It was only 25 throws from 60 feet on flat ground, but reliever Steve Cishek called it "an exciting day for me."
Cishek tested his repaired left hip Tuesday by playing catch this spring for the first time. He underwent surgery Oct. 12 in Nashville, Tenn., to repair a torn labrum.
"There’s some discomfort (in the hip)," he said, "but the joint has to get used to that motion again. I was surprised at how good it actually felt.
"My arm felt great. I just felt like I was flicking the ball, and it was coming out with some life behind it. I was excited."
While the Mariners aren’t ruling out Cishek being ready when the season opens April 3 in Houston, they concede a mid-April return is more likely.
For now, Cishek remains on a day-by-day evaluation program. If he encounters no day-after problems Wednesday, he is likely to play catch again on Thursday.
Cishek, 30, was 4-6 with a 2.81 ERA last season in 62 games. He also had 25 saves in 31 chances while serving as the closer before his hip forced him to the disabled list in early August.
When he returned after an 18-day absence, Cishek served as a setup reliever for Edwin Diaz.
PLANS FOR VALENCIA
Look for newcomer Danny Valencia to spend most of his time this spring at first base as the Mariners work through their 36-game Cactus League schedule.
Tentative plans call for Valencia, 32, to split time at first base this season in a platoon setup with Dan Vogelbach in addition to other duties.
"He will play a day or two at third and get some time in the outfield," manager Scott Servais said, "but I want to get him comfortable there at first base."
Valencia has been primarily a third baseman through his seven big-league seasons, but he started 15 games last year at first base while playing for Oakland.
"It’s going to be challenging," he said, "but I worked pretty hard this offseason over there. I’ve had experience there in the past. So it’s not completely new to me. I’m looking forward to the challenge. I think I’ll be all right over there."
Center fielder Leonys Martin could join the workouts as soon as Wednesday.
It all depends on developments in Miami, where Martin is expected to testify in a federal trial dealing with the human trafficking of Cuban ballplayers defecting to other countries in order to play in the United States.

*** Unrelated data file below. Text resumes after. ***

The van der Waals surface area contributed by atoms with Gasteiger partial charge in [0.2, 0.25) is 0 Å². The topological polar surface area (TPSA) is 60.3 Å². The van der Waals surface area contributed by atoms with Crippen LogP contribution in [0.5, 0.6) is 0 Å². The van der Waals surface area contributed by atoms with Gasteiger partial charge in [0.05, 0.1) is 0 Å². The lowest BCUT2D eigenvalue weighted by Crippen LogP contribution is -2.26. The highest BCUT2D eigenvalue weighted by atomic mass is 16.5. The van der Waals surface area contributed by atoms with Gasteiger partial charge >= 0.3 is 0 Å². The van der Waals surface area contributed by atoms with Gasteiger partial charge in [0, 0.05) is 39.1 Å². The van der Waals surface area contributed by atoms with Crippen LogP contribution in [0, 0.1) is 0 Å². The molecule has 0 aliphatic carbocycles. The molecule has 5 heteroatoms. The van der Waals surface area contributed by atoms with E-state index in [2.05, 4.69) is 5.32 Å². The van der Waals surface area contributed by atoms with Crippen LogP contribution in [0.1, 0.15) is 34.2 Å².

"He could be in the air (Tuesday night)," Servais said. "We’ll see. That’s not definite. It’s just tentative. We need Leonys in here. We miss him, we miss his personality in the clubhouse. You’ll hear him when he gets here."
Martin is the only player on the 62-man roster not yet in camp.
The Dodgers offered left-handed swingman Vidal Nuno back to the Mariners prior to a Sunday trade that sent him to Baltimore for minor-league righty Ryan Moseley.
The Mariners declined. Club officials said other off-season moves left no room for Nuno, who is in line to make $1.125 million. The Mariners traded Nuno to the Dodgers on Nov. 7, 2016 for catcher Carlos Ruiz.
Nuno, 29, was 2-5 with a 3.85 ERA in 87 games, including 11 starts, for the Mariners, who acquired him with first baseman Mark Trumbo from Arizona in a June 3, 2015 trade for catcher Welington Castillo and three minor-league players.
A minicamp for 38 minor-league players began Saturday and will continue until full minor-league workouts begin March 8 for pitchers and catchers, and March 11 for infielders and outfielders.
The minicamp roster includes the three members of the TNT Top 10 who are not in big-league camp: outfielder Kyle Lewis, right-handed pitchers Nick Neidert and shortstop Drew Jackson.
Lewis is still recovering from knee surgery and isn’t expected to game action until mid-July.
The camp roster also has four prospects on the TNT Watch List: shortstop Bryson Brigman, outfielder Brayan Hernandez, third baseman Joe Rizzo and shortstop Chris Torres.
On-field workouts typically start around 1 p.m. — or roughly once the big-league workouts conclude.
Bob Dutton: @TNT_Mariners